Redesigning distribution logistics and introducing cleaner fleets would cut emissions in half
The combination of natural gas and electric vehicles with non-powered vehicles and the reorganization of logistics and urban mobility to adapt it to the needs generated by e-commerce could reduce business costs by up to 46%, greenhouse gas emissions by 50% and emissions that have an impact on people's health by up to 96%.
These are the conclusions of the study "Sustainable urban distribution of freight. For economic, environmental and social improvement", carried out by the UPF Barcelona School of Management, which was presented this afternoon at the headquarters of the Naturgy Foundation in Madrid. "Society is undergoing a transformation in consumer habits and with e-commerce, driving the growth of last mile distribution in cities," reflected Manuel Calvo, head of energy and environment at the Naturgy Foundation.
Public-private collaboration is key to sustainable distribution solutions
After presenting the main results of the investigation, Erola Palau Pinyana, researcher at the UPF-BSM Sustainability Observatory and co-author of the study, emphasized that "it is necessary to jointly address the logistical, technical and urban dimensions of last-mile urban distribution of freight in order to find solutions that balance economic, environmental and social sustainability".
En este sentido, Palau Pinyana ha insistido en que "colaboración público-privada es fundamental para las soluciones de distribución sostenible en el ámbito urbanístico", ya que, ha añadido, "los vehículos con combustibles alternativos requieren de nuevas infraestructuras de recarga". In this sense, Palau Pinyana insisted that "public-private collaboration is fundamental for sustainable distribution solutions in the urban environment", since, she added, "alternative fuel vehicles require new recharging infrastructures". The Director General of Land Transport of the Government of Spain, Jaime Alberto Moreno García, agreed, stating that "cities are subject to a complexity of management and transport that implies a regulatory and technical challenge for vehicles".
The future of the current logistics model
"The study does not generate new knowledge, but is based on best practices," warned Oriol Montanyà, director of the Sustainability Observatory and co-author of the study, who after attending the presentation of results moderated a panel discussion with representatives of the main branches of the logistics sector.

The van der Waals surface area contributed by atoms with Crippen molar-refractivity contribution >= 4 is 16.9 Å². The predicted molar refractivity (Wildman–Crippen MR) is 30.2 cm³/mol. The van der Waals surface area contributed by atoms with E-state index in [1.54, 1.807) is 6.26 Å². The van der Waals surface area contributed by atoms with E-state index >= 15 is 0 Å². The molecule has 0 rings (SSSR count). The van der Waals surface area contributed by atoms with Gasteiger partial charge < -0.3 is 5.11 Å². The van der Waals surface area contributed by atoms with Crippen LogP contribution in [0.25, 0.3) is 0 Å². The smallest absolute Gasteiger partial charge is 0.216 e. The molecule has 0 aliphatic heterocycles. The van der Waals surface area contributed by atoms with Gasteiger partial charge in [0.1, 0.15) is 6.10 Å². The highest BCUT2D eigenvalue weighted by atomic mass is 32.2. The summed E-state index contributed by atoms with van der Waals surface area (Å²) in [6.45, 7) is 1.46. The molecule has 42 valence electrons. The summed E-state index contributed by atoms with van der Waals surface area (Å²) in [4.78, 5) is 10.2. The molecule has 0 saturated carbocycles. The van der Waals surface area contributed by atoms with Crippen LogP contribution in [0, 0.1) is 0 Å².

"Is the current logistics model solved or does it need to be overhauled," said Montanyà. Ana Tristán, Service Fulfillment Operations Country Manager at IKEA, answered the question and pointed out that "the model is challenging". "Retailers are trying to be more and more agile," she guaranteed.
The market is changing and there is a lot of uncertainty
"Tenemos la responsabilidad de hacer algo y desde IKEA hemos establecido objetivos: 2025, 100% de entregas con vehículos de 0% emisiones", ha anunciado Tristán."Logistics companies have been reducing their impact for some time," said Francisco Javier Bueno, head of Naturgy's Mobility project, who shared an interesting fact: "operators currently have 30% of their vehicles hybrid; 30% electronic and 40% natural gas".
In this regard, the head of CSR at SEUR, Julie-Marie Urban, explained that the parcel operator is working to achieve "intelligent urban delivery". "In urgent urban delivery, all the vehicles run on compressed natural gas fuel to compensate for the immediacy", she exemplified. However, the other side of the coin was shown by Tristán, who regretted that "you never get to see the profitability of the vehicles". "The market is changing a lot and there is a lot of uncertainty," she said.
The sustainability of the planet is a global project and must be in all entities.
In terms of change, although from the urban dimension, the Director General of Land Transport has pointed out the regulation as a "key aspect". "Something as simple as a change in the municipal ordinance that enables a loading and unloading zone in certain urban spaces is fundamental," he said.
In any case, as concluded the Director General of the UPF-BSM, José M. Martínez-Sierra, the sustainability of the planet is a "global project and must be in all entities". That is why public-private collaboration is key to making some of the proposals discussed during the session a reality. "We are committed to continue working from the world of business and knowledge to provide an outlet for them".